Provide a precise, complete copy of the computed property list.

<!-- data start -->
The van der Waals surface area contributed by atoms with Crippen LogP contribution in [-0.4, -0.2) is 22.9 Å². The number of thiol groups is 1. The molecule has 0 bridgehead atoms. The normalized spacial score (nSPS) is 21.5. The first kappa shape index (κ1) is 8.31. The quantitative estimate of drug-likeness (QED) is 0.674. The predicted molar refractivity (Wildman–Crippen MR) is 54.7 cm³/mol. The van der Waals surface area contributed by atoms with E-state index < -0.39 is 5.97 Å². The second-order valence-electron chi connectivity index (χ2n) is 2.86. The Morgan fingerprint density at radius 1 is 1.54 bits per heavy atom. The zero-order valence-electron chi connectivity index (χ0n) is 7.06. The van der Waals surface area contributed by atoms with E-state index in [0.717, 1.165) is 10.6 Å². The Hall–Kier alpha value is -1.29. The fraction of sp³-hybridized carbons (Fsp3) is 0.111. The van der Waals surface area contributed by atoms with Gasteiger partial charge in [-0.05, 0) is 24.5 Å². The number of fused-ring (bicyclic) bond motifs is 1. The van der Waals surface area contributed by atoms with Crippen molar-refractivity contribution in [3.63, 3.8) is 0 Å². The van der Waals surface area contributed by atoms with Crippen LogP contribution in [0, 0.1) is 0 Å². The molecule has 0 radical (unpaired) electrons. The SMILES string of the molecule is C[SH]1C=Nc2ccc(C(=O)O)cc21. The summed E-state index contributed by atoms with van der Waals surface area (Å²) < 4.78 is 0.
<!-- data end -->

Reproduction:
The van der Waals surface area contributed by atoms with Crippen LogP contribution in [-0.4, -0.2) is 22.9 Å². The number of thiol groups is 1. The molecule has 0 bridgehead atoms. The normalized spacial score (nSPS) is 21.5. The first kappa shape index (κ1) is 8.31. The quantitative estimate of drug-likeness (QED) is 0.674. The predicted molar refractivity (Wildman–Crippen MR) is 54.7 cm³/mol. The van der Waals surface area contributed by atoms with E-state index < -0.39 is 5.97 Å². The second-order valence-electron chi connectivity index (χ2n) is 2.86. The Morgan fingerprint density at radius 1 is 1.54 bits per heavy atom. The zero-order valence-electron chi connectivity index (χ0n) is 7.06. The van der Waals surface area contributed by atoms with E-state index in [0.717, 1.165) is 10.6 Å². The Hall–Kier alpha value is -1.29. The fraction of sp³-hybridized carbons (Fsp3) is 0.111. The van der Waals surface area contributed by atoms with Gasteiger partial charge in [-0.05, 0) is 24.5 Å². The number of fused-ring (bicyclic) bond motifs is 1. The van der Waals surface area contributed by atoms with Crippen molar-refractivity contribution in [3.63, 3.8) is 0 Å². The van der Waals surface area contributed by atoms with Crippen LogP contribution in [0, 0.1) is 0 Å². The molecule has 0 radical (unpaired) electrons. The SMILES string of the molecule is C[SH]1C=Nc2ccc(C(=O)O)cc21. The summed E-state index contributed by atoms with van der Waals surface area (Å²) < 4.78 is 0.